David Herro, a portfolio manager of the Oakmark International Fund, Fidelity International’s Sanjeev Shah, and Marc Halperin of Federated Investors beat 80 percent of their rivals over five years. Then they bet on European banks. Their investments in such lenders as Credit Suisse Group, Intesa Sanpaolo, and Lloyds Banking Group have plunged the three managers into the bottom third of their peer group rankings, according to data compiled by Bloomberg.
For value managers, who invest in beaten-down stocks hoping they’ll bounce back, stretches of low returns go with the territory. “How many times have we gone through a period like this when there’s blood in the streets and sheer panic?” says Halperin, manager of Federated’s $400 million International Leaders Fund “We’ve stayed the course, not panicked, and held onto the highest-quality companies at the most attractive valuations. We’ve emerged out of every crisis even stronger.”
European lenders’ stocks dropped below the value of their assets (or book value) on July 18 for the first time in two years after stress tests released three days earlier failed to reassure investors that banks could withstand the region’s debt crisis. Lloyds is down 34 percent this year, while Credit Suisse is off 22 percent and Intesa Sanpaolo is 18 percent lower. That has tempted some of the world’s best-performing fund managers to purchase stocks that would benefit from a resolution to the European debt crisis and an upturn in global growth. The success of the strategy may hinge on whether Europe can prevent a sovereign default. “There are going to be things that aren’t good,” Herro said on June 9. “But the worst-case scenario, contagion, the collapse, I think is a very low probability.”
Herro’s Oakmark International Fund, with $8.5 billion in assets, has beaten 81 percent of its rivals over the past five years. This year investments in European banks have plunged the fund into the bottom 17 percent of its peers, according to data compiled by Bloomberg. “If you’re a deep value investor, one of the chief risks you run is that a bad situation gets worse,” says Russel Kinnel, director of mutual fund research at Morningstar.
Herro, who was named Morningstar’s International Stock Fund Manager of the Decade last year, declined to be interviewed for this article. He had four of his top 10 holdings in European banks—Zurich-based Credit Suisse, BNP Paribas, Banco Santander, and Intesa Sanpaolo—as of Mar. 31, the latest date for which information is available. Credit Suisse’s “business value has continued to go up and up and up, its price is going down, down, down, which means that the value gap has opened up,” Herro said in the June 9 interview. “As long as that business value continues to be created, we won’t lose patience.”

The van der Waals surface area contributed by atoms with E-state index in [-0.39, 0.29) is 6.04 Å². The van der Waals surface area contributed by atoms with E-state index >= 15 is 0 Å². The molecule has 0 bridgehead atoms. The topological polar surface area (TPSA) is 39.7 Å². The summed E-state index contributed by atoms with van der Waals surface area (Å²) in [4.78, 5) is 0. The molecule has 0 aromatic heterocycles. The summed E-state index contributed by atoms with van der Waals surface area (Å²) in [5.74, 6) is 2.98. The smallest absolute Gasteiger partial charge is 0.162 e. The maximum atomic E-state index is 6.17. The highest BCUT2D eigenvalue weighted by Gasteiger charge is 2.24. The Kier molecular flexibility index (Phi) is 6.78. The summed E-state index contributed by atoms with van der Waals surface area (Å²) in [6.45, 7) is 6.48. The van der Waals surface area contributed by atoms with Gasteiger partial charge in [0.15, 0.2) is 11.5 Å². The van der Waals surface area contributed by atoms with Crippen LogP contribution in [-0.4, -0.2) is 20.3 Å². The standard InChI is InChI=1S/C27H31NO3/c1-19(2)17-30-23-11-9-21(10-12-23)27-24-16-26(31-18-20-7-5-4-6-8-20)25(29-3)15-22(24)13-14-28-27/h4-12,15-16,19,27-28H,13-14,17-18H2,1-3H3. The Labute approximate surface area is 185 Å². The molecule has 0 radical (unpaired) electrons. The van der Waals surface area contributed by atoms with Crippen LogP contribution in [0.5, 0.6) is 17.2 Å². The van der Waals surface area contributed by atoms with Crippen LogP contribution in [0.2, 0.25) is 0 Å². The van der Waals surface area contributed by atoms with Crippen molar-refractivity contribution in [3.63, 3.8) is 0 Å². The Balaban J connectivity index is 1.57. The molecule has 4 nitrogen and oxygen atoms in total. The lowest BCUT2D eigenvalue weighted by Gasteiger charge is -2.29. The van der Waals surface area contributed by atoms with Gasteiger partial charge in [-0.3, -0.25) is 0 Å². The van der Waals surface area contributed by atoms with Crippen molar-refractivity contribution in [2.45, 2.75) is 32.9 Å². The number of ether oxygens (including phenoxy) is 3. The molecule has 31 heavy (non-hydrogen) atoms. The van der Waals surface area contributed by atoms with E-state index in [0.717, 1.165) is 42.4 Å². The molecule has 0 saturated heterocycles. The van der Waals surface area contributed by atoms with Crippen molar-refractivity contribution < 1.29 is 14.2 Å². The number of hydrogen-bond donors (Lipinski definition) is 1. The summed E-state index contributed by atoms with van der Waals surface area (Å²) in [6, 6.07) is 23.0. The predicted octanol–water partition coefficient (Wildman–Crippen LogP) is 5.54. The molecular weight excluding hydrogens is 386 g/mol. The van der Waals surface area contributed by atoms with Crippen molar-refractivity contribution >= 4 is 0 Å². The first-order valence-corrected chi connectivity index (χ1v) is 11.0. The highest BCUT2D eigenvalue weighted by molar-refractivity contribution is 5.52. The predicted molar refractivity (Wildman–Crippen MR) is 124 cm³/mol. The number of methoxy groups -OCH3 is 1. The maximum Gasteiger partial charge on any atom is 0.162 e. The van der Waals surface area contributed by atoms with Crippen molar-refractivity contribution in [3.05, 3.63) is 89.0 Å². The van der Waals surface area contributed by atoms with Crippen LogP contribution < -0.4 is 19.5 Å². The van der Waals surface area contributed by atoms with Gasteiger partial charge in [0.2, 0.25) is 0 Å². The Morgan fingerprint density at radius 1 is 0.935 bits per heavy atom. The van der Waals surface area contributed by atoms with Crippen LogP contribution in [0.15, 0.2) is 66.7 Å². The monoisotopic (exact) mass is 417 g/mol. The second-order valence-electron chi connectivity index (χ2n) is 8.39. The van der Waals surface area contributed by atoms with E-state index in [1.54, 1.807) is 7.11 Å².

Sanjeev Shah, who took over Fidelity Special Situations Fund in 2008, is another value investor who’s being hurt by declines in bank stocks. Lloyds and Royal Bank of Scotland, both bailed out by the British government in 2008, are two of Shah’s 10 largest holdings. HSBC, Europe’s biggest bank, was his largest position on Mar. 31. “I’m a contrarian value investor,” Shah said in an interview posted on Fidelity’s website in June. “The banks are at the low end of their historical range in terms of valuations, which is very attractive.” While Shah’s $4.8 billion fund has beaten 84 percent of its competitors since 2006, its performance has dropped into the 32th percentile this year, having lost 2 percent since Jan 1. Shah declined to add to his comments.
Federated’s International Leaders Fund, run by Halperin, beat 82 percent of its peers over the past five years, according to data compiled by Bloomberg. This year investments in HSBC, Credit Suisse, and BNP have caused it to fall into the lowest 8 percent of its peer group. “They’ve taken such a hit in the last month,” Halperin says. “But we’re continuing to hold these names. The valuations are attractive. I can’t imagine they allow the whole euro system to simply unravel.”